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The 18-week IT migration: The judges of the Women in IT Awards identified this migration – phase 3 – as the main factor in Davis winning the award. The judges felt that this exemplified what it means to be a CIO. ‘Finally, we had to migrate people into the new building, which involved moving the total staff from the legacy sites and also some secondees from the Crick’s university partners (a total of around 1500 people) over an 18 week period,’ reveals Davis.
‘It was originally supposed to be 38 weeks, but the timescale got compressed because the building was delivered late. Having anticipated that we would have some time to
get the service functions, such as IT, into the building first to get the operations established, we ended up moving into the building the same week as the first labs.’
During the uncertainty of delays, Davis kept her team motivated and ensured that they were ready to respond with agility. An array of brand new services were set up ready for the new Crick occupants, including a data centre housing a research computing platform (2.6PB of data storage, 3,000 cores of compute), unified communications and computer
aided facilities management (CAFM).
The migration itself involved rolling these capabilities out to the arriving users, as well as the move and reconfiguration of more than 2,000 personal computers, liaising with labs to connect scientific instruments to the network, transferring 25 lab websites and 400 databases to a new central platform, while keeping all legacy services running over the migration period and finally, decommissioning the legacy sites.
The scale of effort was staggering, and made the successful delivery of this all the more impressive. The key marker was that there was minimal disruption to those entering the new building.
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‘It was very much about a team effort, with everyone rolling their sleeves up and putting their shoulders to the wheel. The collective effort was really striking when you consider that the team was made up of a mixture of staff from the former institutes as well as new hires and contractors. Because of the delay to the move, we had no time to establish ourselves as a group before starting to migrate users. Having a common goal certainly helped as it gave us shared clarity and focus. I was particularly pleased that the award recognised this phase of the programme as it was such a complete team achievement.’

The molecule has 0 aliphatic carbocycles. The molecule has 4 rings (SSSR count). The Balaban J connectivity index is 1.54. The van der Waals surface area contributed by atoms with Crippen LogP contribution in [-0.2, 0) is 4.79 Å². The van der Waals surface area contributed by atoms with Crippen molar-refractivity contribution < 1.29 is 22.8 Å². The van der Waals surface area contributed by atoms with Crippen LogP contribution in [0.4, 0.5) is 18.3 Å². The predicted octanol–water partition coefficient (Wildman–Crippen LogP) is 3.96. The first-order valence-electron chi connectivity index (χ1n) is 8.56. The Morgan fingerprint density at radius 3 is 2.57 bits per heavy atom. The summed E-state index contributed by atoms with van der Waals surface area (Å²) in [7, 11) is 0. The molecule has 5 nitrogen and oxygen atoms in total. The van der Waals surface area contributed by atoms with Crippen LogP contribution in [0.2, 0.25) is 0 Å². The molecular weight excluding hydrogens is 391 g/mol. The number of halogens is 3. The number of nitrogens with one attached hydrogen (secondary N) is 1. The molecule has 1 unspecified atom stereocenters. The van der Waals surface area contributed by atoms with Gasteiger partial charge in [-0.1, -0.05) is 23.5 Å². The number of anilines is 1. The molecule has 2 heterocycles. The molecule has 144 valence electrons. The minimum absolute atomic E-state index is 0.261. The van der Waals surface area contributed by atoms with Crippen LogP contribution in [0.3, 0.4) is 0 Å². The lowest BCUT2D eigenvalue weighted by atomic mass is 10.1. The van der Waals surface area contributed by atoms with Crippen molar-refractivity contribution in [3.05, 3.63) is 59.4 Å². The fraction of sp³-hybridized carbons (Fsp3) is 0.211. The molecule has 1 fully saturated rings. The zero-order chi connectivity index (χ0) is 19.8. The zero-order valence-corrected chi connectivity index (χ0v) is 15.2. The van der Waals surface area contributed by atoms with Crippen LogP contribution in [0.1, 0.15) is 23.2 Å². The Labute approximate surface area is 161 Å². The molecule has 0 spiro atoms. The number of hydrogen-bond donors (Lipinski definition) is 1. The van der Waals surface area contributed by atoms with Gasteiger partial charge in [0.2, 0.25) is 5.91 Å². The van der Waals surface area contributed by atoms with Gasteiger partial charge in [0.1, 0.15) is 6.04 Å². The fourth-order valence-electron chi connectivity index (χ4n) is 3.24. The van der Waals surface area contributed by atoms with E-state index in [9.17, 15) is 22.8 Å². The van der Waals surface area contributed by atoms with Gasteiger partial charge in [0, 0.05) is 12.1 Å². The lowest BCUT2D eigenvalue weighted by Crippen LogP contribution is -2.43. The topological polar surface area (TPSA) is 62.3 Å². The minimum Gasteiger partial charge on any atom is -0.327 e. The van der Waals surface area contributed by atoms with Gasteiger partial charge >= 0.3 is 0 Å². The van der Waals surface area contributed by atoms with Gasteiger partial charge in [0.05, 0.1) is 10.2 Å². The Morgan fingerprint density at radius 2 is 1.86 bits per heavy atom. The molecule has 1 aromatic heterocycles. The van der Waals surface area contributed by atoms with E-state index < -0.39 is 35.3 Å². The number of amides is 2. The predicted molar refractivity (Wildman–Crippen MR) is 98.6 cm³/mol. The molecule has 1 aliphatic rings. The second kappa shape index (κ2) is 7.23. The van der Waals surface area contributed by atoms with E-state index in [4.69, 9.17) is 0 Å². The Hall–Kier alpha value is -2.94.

This smooth transition was aided by a formal – although uncommon – system of ‘lab buddying’, which Davis instigated and promoted with her management team. ‘This worked in tandem with the presence of IT floor walkers, who were there to offer technical support, which is more common in moves.
The additional idea was that for each lab, one of the senior IT management team was their ‘lab buddy’. We would engage with them before they moved just to check that everything was ok and then visit after they had moved to see how they were settling in. It was about them having a point of liaison with the senior team, so if things weren’t working they could escalate to us. The combination of the lab buddies and the floor walkers was a critical success factor in terms of the outcome for the end users, and we got very positive feedback.’
Since then Davis and her team have been building what they’ve done, working to optimise systems and processes and building out the scientific computing platform even further with enhanced storage capabilities and better resilience.